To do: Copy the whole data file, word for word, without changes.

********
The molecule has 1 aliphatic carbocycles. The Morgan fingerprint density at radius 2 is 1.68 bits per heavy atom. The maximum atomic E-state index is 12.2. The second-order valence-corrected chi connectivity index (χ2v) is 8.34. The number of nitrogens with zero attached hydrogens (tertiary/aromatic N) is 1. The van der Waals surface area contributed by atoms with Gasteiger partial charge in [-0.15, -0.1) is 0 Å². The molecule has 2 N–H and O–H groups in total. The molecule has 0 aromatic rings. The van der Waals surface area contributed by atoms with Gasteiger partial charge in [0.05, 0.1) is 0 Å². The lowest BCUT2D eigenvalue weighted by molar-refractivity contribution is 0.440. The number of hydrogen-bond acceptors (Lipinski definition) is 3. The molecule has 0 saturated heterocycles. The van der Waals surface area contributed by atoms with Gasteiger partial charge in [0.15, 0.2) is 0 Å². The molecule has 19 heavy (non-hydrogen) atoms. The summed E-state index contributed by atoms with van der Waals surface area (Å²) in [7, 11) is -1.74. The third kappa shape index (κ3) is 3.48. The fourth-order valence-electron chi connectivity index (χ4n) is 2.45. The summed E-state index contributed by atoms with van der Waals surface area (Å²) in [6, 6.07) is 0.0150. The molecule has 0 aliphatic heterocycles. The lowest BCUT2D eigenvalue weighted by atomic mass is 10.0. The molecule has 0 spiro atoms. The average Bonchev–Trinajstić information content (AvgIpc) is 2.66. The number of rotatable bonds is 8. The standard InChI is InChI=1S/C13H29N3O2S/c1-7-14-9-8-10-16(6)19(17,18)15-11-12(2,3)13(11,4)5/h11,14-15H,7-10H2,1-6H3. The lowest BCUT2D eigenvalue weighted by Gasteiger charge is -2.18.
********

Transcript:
The molecule has 1 aliphatic carbocycles. The Morgan fingerprint density at radius 2 is 1.68 bits per heavy atom. The maximum atomic E-state index is 12.2. The second-order valence-corrected chi connectivity index (χ2v) is 8.34. The number of nitrogens with zero attached hydrogens (tertiary/aromatic N) is 1. The van der Waals surface area contributed by atoms with Gasteiger partial charge in [-0.15, -0.1) is 0 Å². The molecule has 2 N–H and O–H groups in total. The molecule has 0 aromatic rings. The van der Waals surface area contributed by atoms with Gasteiger partial charge in [0.05, 0.1) is 0 Å². The lowest BCUT2D eigenvalue weighted by molar-refractivity contribution is 0.440. The number of hydrogen-bond acceptors (Lipinski definition) is 3. The molecule has 0 saturated heterocycles. The van der Waals surface area contributed by atoms with Gasteiger partial charge in [0.15, 0.2) is 0 Å². The molecule has 19 heavy (non-hydrogen) atoms. The summed E-state index contributed by atoms with van der Waals surface area (Å²) in [7, 11) is -1.74. The third kappa shape index (κ3) is 3.48. The fourth-order valence-electron chi connectivity index (χ4n) is 2.45. The summed E-state index contributed by atoms with van der Waals surface area (Å²) in [6, 6.07) is 0.0150. The molecule has 0 aliphatic heterocycles. The lowest BCUT2D eigenvalue weighted by atomic mass is 10.0. The molecule has 0 spiro atoms. The average Bonchev–Trinajstić information content (AvgIpc) is 2.66. The number of rotatable bonds is 8. The standard InChI is InChI=1S/C13H29N3O2S/c1-7-14-9-8-10-16(6)19(17,18)15-11-12(2,3)13(11,4)5/h11,14-15H,7-10H2,1-6H3. The lowest BCUT2D eigenvalue weighted by Gasteiger charge is -2.18.